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Spawning Processes

If you find yourself wishing you could have your Node.js process start another program for you, then look no further than the child_process module.

Executing an External Process

The simplest way is the "fire, forget, and buffer" method using child_process.exec. It runs your process, buffers its output (up to a default maximum of 200kb), and lets you access it from a callback when it is finished. Let us take a look at an example:

var childProcess = require('child_process'),

ls = childProcess.exec('ls -l', function (error, stdout, stderr) {
  if (error) {
    console.log('Error code: '+error.code);
    console.log('Signal received: '+error.signal);
  console.log('Child Process STDOUT: '+stdout);
  console.log('Child Process STDERR: '+stderr);

ls.on('exit', function (code) {
  console.log('Child process exited with exit code '+code);

NODE PRO TIP: error.stack is a stack trace to the point that the Error object was created.

It should be noted that the STDERR of a given process is not exclusively reserved for error messages. Many programs use it as a channel for secondary data instead. As such, when trying to work with a program that you have not previously spawned as a child process, it can be helpful to start out dumping both STDOUT and STDERR, as shown above, to avoid any surprises.

While child_process.exec buffers the output of the child process for you, it also returns a ChildProcess object, Node's way of wrapping a still-running process. In the example above, since we are using ls, a program that will exit immediately regardless, the only part of the ChildProcess object worth worrying about is the on exit handler. It is not necessary here - the process will still exit and the error code will still be shown on errors.

Launching Child Processes

In Node you have the simple child_process.exec that launches the process and informs you of the result once the process finishes. This is great for short-lived scripts that you don't need to control. Should you want a child process that lives along-side your own main Node process, you can use child_process.spawn.

The child_process.spawn function launches a process and lets you control and communicate with it.

A simple example of such a process would be a UNIX tail command, that watches a file for new data and outputs that data into the standard output stream. For instance, if you would like to watch the /var/log/system.log file you would launch the following UNIX command:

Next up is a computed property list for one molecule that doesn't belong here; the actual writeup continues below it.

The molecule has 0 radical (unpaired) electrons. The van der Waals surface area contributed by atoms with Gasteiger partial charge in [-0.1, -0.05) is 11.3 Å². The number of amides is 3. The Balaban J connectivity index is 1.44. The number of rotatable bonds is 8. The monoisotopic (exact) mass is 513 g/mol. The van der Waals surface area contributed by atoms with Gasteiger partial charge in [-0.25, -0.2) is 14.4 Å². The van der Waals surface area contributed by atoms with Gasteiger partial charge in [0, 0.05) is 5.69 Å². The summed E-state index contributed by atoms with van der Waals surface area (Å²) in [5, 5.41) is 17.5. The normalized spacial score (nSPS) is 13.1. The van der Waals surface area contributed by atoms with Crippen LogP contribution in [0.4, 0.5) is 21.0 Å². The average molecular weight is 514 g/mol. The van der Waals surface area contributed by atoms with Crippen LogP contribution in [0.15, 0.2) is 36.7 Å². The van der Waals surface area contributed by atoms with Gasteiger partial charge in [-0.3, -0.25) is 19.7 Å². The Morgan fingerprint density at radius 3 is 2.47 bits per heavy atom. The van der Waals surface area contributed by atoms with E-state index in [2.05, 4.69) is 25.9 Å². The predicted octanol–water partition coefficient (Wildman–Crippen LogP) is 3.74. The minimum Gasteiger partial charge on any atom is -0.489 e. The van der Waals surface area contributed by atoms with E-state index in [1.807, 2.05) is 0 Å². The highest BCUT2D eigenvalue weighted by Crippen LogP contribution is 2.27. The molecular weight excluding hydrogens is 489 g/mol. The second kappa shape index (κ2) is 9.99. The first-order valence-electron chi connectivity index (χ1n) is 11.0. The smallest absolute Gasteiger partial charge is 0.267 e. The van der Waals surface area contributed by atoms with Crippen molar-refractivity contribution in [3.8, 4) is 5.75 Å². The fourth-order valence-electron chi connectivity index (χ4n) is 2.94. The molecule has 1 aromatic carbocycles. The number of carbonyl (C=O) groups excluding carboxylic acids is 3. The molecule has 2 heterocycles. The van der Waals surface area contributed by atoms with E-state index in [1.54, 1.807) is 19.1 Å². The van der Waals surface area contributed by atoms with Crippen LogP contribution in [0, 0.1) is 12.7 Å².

$ tail -f /var/log/system.log

Here is how you would do it in Node:

var spawn = require('child_process').spawn;

var tail = spawn('tail', ['-f', '/var/log/system.log']);

This simply launches the process, but you have no interaction with it. Here is how you could observe the process standard output stream:


tail.stdout.on('data', function(data) {
  console.log('tail output:', data);

You can also kill it, for instance, after a minute has gone by:

setTimeout(function() {
}, 60000);

And be notified that the child process has died:

tail.on('exit', function(code, signal) {
  console.log('child process has died. Exit code;', code, ', signal:', signal);

Forking other Node processes

Besides spawning external commands you may be wanting to spawn new Node processes. You can do that with child_process.fork(), which also lets you establish a framed communication channel with that process. You just have to provide it with the main module path like this:

var fork = require('child_process').fork;

var child = fork(__dirname + '/child.js');

child.on('message', function(message) {
  console.log('got message from child:', message);

child.send('Hello there!');

This script is launching a child process from the module child.js from the current working directory.

On the child side, the process can receive messages by listening to the "message" event emitted by the process object like this:

process.on('message', function(message) {
  console.log('got a message from master:', message.toString());
  process.send({foo: 1, bar: 2});

if you save the master script into a file named "master.js" and the child script into a file named "child.js", and then launch it by:

$ node master.js

You should see the output:

got a message from master: Hello there!
got message from child: { foo: 1, bar: 2 }

Here you can see that the child is sending an object literal to the server and that the server gets it.

In this channel you can use any message that can be serialized by the function JSON.stringify.